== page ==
Numéro 99 décembre 2005Intercommunalité et intérêt général
The invocation of the public interest by government services, elected representatives at different levels, residents, users, and consuems unions rarely converges on a shared objective. The disputes about the highway between Grenoble and Sisteron shows that public consultation encourages the expression of different visions of the area. Public action is less about telling the general interest than organizing transparent and accessible public debate.
During the Clinton administration, the environmental justice movement born from local struggles againt the creation of polluting facilities near black ghettos, was transformed by new regulations. The equity principle of those struggles can be met also in France in teritorial disputes under the aegis of intercommunal structures.
At the end of the XIX century, the public interest became the main reference of reform-minded mayors. The growth of the urban areas showed the limits of the private system and gave place to new governement services offered on a metropolis scale.
Since fifty years, public authorities have lowered their investment in urban areas. Towns have become patchworks of areas with different statuses.
Since the Town Planning Act of 1947, the regulation of the allocation of land in great Britain has increasingly integrated the diversity of0000 participants in urban areas. Procedures implemented to ensure participation however have limited this diversity.
Recent policies to reduce spatial segregation in the cities of South Africa are driven by two principles : equal access to municipal public services, and the participation of residents in the future of their communities. The negociated creation of new districts between black townships and white residential areas in Johannesburg brings together these two principles in a practical manner. Participatory democracy does not always follow these projects.
In the cities of South Africa, water, electricity, sanitation and waste management services have long been provided by municipal government corporations. Recent mergers of municipalities have forced a difficult coordination of service providers and charges. On the Cape, disputes relating to satndardisation have highlighted the question of equality of investment between areas.
After German reunification, the regional parliaments of Berlin and Brandenburg worked together to coordiante joint development initiatives. Part of this was due to a wish to reduce the difference between the economic attraction of Berlin and the relegation of the Brandenburg hinterland. Mergers of districts encouraged by the legislature were not always consistent with this objective.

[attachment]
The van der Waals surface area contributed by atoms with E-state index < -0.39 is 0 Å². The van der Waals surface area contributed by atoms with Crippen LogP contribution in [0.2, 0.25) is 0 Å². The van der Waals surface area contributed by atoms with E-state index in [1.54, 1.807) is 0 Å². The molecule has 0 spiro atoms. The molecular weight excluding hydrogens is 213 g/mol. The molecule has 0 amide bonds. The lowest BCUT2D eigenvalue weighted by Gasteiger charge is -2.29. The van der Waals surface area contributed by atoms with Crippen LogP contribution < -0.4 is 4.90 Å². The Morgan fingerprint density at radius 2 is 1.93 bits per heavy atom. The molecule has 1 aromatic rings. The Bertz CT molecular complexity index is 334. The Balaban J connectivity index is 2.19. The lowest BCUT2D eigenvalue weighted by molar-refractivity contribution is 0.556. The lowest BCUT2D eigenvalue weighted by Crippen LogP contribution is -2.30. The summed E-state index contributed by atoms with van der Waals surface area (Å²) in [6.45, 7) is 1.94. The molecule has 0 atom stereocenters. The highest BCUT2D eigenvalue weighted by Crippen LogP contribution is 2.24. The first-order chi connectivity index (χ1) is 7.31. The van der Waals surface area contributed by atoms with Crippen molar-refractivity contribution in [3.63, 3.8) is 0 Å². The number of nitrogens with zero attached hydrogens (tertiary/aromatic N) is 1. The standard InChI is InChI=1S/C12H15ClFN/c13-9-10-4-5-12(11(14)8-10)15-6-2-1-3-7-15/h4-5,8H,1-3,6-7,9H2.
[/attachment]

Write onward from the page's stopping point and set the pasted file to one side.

Modern urbanisation has extended the spatial foundations of the local political scene. In Europe, intercommunal structures in towns do not offer a new framework for the expression of growing demands for participation in local decision-making. Geografical information, in its various public forms, now contributes to the construction of an image that allows for choice in shared housing.
Traditionally a village responsibility, housing policy emerged several years ago as an intercommunal issue. The objectives of social balance and diversity in towns have led to new provisions for public intervention, the practical effectiveness of which still seems to be limited. An intercommunality that is highly inclusive in political terms results in its partners wishing to go beyond merely indirectly encouraging participation.
The growth in the movement of goods and people across the borders of France, Germany and Luxembourg in recent times has forged multiple links between local communities. Through these links, a cross-border public interest is being designed. In this way, the public interest is being decentralised away from central government towards a common territorial good.
The city of Nantes in heavily involved in the movement for intercommunal mergers that empower cities on the Continent and elsewhere. Waste collection authorities are not concerned in the least that this new course will increase competition between services at the expense of the resulting advantages. An unsuccessful strike in 2003 was confirmation of the new power of communities over local services.
The knowledge of people who manage large cities is the poor relation of the science of local power. With an active approach to recruuitment, the new heads of municipal governance are polished coordinators integrated into the republican elite set. Their involvement in local affairs, however, remains suppressed by career considerations.
The tendency of residents in the more comfortable suburbs of Paris to avoid certain public schools is stronger than among residents in less well-to-do areas. Disparities between the social environment and the level of educational facilities, on the other hand, are less marked in outer suburban areas. Rules governing the distribution of state-run schools in an area thus assure a degree of republican equality for students living in less well-to-do areas, while at the same time increasing social competition in more prosperous suburbs.